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Photo: NASA/JPL/Northwestern University

Researchers have found rust on the Moon, complicating our picture of how Earth's natural satellite has evolved over the course of billions of years.

Why it matters: Understanding the Moon and its composition is key not just for scientists working to learn more about how planetary systems form and change over time but for future explorers who hope to make use of lunar resources.

What's happening: A new study in the journal Science Advances details findings from India's Chandrayaan-1 lunar orbiter that shows hematite — a type of rust — has formed on the Moon.

  • Scientists were surprised by the findings because rust requires oxygen and water to form on Earth. Researchers have known for years that the Moon does have water, but oxygen is in pretty short supply on the airless body.
  • The study suggests the oxygen needed for the chemical reaction to create rust is actually spilling over from Earth's atmosphere driven by the planet's magnetic field to the surface of the Moon.
  • From there, fast-moving dust slamming into the Moon might stir up small amounts of water that interact with oxygen and iron, producing the hematite found by the orbiter.

The big picture: It's possible these kinds of chemical interactions could be at play on other bodies like asteroids as well.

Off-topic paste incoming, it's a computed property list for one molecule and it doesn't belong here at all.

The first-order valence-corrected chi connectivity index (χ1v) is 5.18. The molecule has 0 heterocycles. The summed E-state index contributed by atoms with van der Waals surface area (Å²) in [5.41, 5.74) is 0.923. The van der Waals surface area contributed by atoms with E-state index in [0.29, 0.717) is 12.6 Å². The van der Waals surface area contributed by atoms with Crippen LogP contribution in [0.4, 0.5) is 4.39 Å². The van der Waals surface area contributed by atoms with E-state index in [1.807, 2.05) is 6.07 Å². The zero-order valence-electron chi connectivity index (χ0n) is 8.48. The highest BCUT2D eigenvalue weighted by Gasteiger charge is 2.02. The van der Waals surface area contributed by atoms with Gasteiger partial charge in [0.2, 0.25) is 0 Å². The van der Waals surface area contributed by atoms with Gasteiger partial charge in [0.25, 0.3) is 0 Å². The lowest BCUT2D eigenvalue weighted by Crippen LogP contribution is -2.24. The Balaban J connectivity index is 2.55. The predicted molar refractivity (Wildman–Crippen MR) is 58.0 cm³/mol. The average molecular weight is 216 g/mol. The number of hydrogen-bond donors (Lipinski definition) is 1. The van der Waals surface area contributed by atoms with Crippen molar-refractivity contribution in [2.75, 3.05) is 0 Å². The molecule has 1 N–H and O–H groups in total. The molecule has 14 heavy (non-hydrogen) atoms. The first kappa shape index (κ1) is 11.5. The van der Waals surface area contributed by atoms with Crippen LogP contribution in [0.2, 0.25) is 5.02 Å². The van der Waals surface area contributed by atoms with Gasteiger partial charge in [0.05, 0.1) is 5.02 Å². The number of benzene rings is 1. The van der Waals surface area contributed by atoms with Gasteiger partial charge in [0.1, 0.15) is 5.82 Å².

• "It could be that little bits of water and the impact of dust particles are allowing iron in these bodies to rust," Abigail Fraeman, a Jet Propulsion Lab scientist and one of the authors of the study, said in a statement.

Go deeper

Miriam Kramer, author of Space
Nov 17, 2020 - Science

Where Europa's water lives

Europa. Photo: NASA/JPL-Caltech/SETI Institute

The plumes seen erupting from Jupiter's moon Europa might be fed by water trapped in the world's crust, according to a new study.

Why it matters: Europa is thought to be one of the best places to hunt for life in the solar system, in part because of the subsurface ocean scientists expect exists beneath its icy crust.

Miriam Kramer, author of Space
41 mins ago - Science

Biden's military space future

Illustration: Eniola Odetunde/Axios

President-elect Joe Biden should anticipate major and minor conflicts in space from even the earliest days of his presidency.

The big picture: President Donald Trump's military and civil space policies are well-documented, but Biden's record and views on space are less clear.

Updated 2 hours ago - Politics & Policy

Coronavirus dashboard

Illustration: Sarah Grillo/Axios

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